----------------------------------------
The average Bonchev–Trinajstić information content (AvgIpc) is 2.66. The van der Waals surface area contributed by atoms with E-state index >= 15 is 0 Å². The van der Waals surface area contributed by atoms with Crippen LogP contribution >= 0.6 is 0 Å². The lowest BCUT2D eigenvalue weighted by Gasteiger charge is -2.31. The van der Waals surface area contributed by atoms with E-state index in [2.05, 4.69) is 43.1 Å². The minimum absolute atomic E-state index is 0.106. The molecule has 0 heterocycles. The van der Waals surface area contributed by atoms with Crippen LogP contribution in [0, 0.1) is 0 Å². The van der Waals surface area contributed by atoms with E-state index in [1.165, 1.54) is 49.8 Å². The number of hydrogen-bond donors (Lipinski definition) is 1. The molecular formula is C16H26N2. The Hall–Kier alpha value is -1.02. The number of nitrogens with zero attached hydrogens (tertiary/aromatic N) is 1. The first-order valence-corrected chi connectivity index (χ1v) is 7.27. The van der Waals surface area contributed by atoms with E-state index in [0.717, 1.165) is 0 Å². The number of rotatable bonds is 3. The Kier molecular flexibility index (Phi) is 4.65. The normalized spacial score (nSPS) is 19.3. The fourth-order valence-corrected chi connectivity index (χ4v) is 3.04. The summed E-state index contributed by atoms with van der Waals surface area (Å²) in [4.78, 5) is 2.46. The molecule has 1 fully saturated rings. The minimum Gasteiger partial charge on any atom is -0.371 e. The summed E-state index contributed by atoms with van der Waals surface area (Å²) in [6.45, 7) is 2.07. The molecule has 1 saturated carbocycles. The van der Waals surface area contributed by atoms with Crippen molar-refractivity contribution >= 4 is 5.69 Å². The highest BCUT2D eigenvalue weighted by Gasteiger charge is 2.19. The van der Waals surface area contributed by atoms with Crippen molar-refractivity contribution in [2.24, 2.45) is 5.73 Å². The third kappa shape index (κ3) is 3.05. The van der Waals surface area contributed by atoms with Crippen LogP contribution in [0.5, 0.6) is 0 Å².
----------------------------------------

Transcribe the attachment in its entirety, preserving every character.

The average Bonchev–Trinajstić information content (AvgIpc) is 2.66. The van der Waals surface area contributed by atoms with E-state index >= 15 is 0 Å². The van der Waals surface area contributed by atoms with Crippen LogP contribution >= 0.6 is 0 Å². The lowest BCUT2D eigenvalue weighted by Gasteiger charge is -2.31. The van der Waals surface area contributed by atoms with E-state index in [2.05, 4.69) is 43.1 Å². The minimum absolute atomic E-state index is 0.106. The molecule has 0 heterocycles. The van der Waals surface area contributed by atoms with Crippen LogP contribution in [0, 0.1) is 0 Å². The van der Waals surface area contributed by atoms with E-state index in [1.165, 1.54) is 49.8 Å². The number of hydrogen-bond donors (Lipinski definition) is 1. The molecular formula is C16H26N2. The Hall–Kier alpha value is -1.02. The number of nitrogens with zero attached hydrogens (tertiary/aromatic N) is 1. The first-order valence-corrected chi connectivity index (χ1v) is 7.27. The van der Waals surface area contributed by atoms with E-state index in [0.717, 1.165) is 0 Å². The number of rotatable bonds is 3. The Kier molecular flexibility index (Phi) is 4.65. The normalized spacial score (nSPS) is 19.3. The fourth-order valence-corrected chi connectivity index (χ4v) is 3.04. The summed E-state index contributed by atoms with van der Waals surface area (Å²) in [4.78, 5) is 2.46. The molecule has 1 fully saturated rings. The minimum Gasteiger partial charge on any atom is -0.371 e. The summed E-state index contributed by atoms with van der Waals surface area (Å²) in [6.45, 7) is 2.07. The molecule has 1 saturated carbocycles. The van der Waals surface area contributed by atoms with Crippen molar-refractivity contribution >= 4 is 5.69 Å². The highest BCUT2D eigenvalue weighted by Gasteiger charge is 2.19. The van der Waals surface area contributed by atoms with Crippen molar-refractivity contribution in [2.24, 2.45) is 5.73 Å². The third kappa shape index (κ3) is 3.05. The van der Waals surface area contributed by atoms with Crippen LogP contribution in [0.5, 0.6) is 0 Å².